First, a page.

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Roy Choi Takes a Deep Dive into the LA Food Scene With ‘Broken Bread’

Streaming recommendations for the weekend and a roundup of the week’s food-related entertainment news

Roy Choi meeting with Mar Dieo in the episode “Transformation”
KCET/Broken Bread

This post originally appeared on June 21, 2019, in “Eat, Drink, Watch” — the weekly newsletter for people who want to order takeout and watch TV. Browse the archives and subscribe now.

Welcome to the first weekend of summer 2019. For all the indoor kids and/or anyone who wants a break from all that so-called “fun in the sun,” I’ve got two TV recommendations plus a roundup of all this week’s food-related entertainment news. Here’s what to watch this weekend:

A new kind of LA food show

KCET/Broken Bread

While Netflix’s series The Chef Show is an excellent showcase for Roy Choi’s skills in the kitchen, his other new project, Broken Bread, is the real TV game-changer. In every episode of this six part series from KCET and Tastemade, the Kogi empire builder explores a different side of the ever-evolving LA culinary scene, with a particular emphasis on how visionary chefs and activists are making an impact on their communities.

Since he rocketed to stardom a decade ago, activism has always been part of Choi’s work inside and outside the kitchen. He’s used his platform as a celebrity chef to address inequality in the food system, while growing a group of trucks and neighborhood restaurants serving creative dishes at prices low enough to compete with the fast food chains. In 2014, the chef and his friend Daniel Patterson also notably launched Locol, anambitious mini-chain that served healthy-ish versions of comfort food favorites while employing members of the community. Unfortunately, that project didn’t pan out exactly as they’d planned, but the restaurant still lives on as a food truck and a catering facility based in Watts, California. And now, with Broken Bread, the chef can shine the spotlight on other Angelenos who are making a difference through their work in the food world.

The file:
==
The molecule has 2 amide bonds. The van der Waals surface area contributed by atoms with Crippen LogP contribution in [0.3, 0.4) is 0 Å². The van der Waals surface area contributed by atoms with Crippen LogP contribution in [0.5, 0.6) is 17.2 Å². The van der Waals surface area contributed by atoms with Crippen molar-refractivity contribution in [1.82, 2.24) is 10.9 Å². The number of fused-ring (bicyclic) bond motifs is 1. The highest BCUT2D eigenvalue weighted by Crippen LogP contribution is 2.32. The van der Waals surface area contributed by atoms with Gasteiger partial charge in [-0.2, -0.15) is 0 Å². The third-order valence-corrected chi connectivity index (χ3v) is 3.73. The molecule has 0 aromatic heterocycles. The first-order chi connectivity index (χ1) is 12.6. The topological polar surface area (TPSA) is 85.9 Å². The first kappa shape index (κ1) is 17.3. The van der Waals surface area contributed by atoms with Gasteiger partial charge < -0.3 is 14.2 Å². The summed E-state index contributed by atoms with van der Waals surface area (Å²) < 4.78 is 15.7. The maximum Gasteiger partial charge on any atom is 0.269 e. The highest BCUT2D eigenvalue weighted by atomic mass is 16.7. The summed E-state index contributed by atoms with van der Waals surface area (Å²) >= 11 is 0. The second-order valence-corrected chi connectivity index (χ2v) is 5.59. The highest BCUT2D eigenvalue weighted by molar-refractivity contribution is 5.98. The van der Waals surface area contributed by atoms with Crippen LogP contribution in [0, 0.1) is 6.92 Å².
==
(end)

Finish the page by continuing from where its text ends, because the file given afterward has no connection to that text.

Throughout Season 1 of Broken Bread, Choi meets with small business owners who are employing formerly incarcerated people, upstart entrepreneurs bringing fresh vegetables to food deserts, and community activists turning food waste into meals for those in need. The chef also looks at how the legalization of recreational marijuana is impacting local LA businesses, and he pays a visit to the Beyond Meat labs to see how that team is creating one of America’s most popular new meat alternatives. The season concludes, memorably, with a look at the inner workings of Locol, its eventual shift to a catering-only operation, and a peaceful “Hood Day” celebration at the restaurant that gets broken up by the cops.

Like the late Anthony Bourdain, who featured Choi on his first trip to LA for Parts Unknown, the chef is a charismatic host who also does more listening than talking on camera. There’s not a ton of cooking on Broken Bread, but Choi always seems happy whenever he gets a chance to work with other people in the kitchens. I hope that, despite everything else that’s going on in the Kogi empire, he finds time to work on more episodes of both The Chef Show and Broken Bread, since they both rank among my favorite food TV shows of the year so far.

All six episodes of Broken Bread are available on as well as Tastemade. If you’re looking for just a few episodes to take for a spin, I would recommend starting with the “Future” episode and moving onto “Watts.”

Streaming sélection du jour

Los Espookys/HBO

Los Espookys, “El Exorcismo”

Watch it on: HBO Now

The gist: The pilot of HBO’s new Spanish-language comedy series begins with a ghoulish quinceanera and ends with a hilarious faux-exorcism orchestrated by a bunch of hipsters. I don’t want spoil how the main characters get from one event to the other, since that’s a big part of the fun here, but it’s an entertaining ride that includes plenty of oddball jokes about a family chocolate dynasty, and not one, but two gags involving Momofuku chef/restaurateur David Chang. Created by (and starring) SNL writer Julio Torres and At Home with Amy Sedaris veteran Ana Fabrega, Los Espookys is one of the strangest new shows of the year, but also one of the most promising. Portlandia fans will be happy to see co-creator Fred Armisen appear throughout this episode as Uncle Tico, the world’s greatest valet parking attendant.

In other entertainment news…

Have a great weekend everyone, and if you’re looking for an outdoor cooking project, perhaps consider making Gabriela Cámara’s grilled pork tenderloin in charred chile adobo.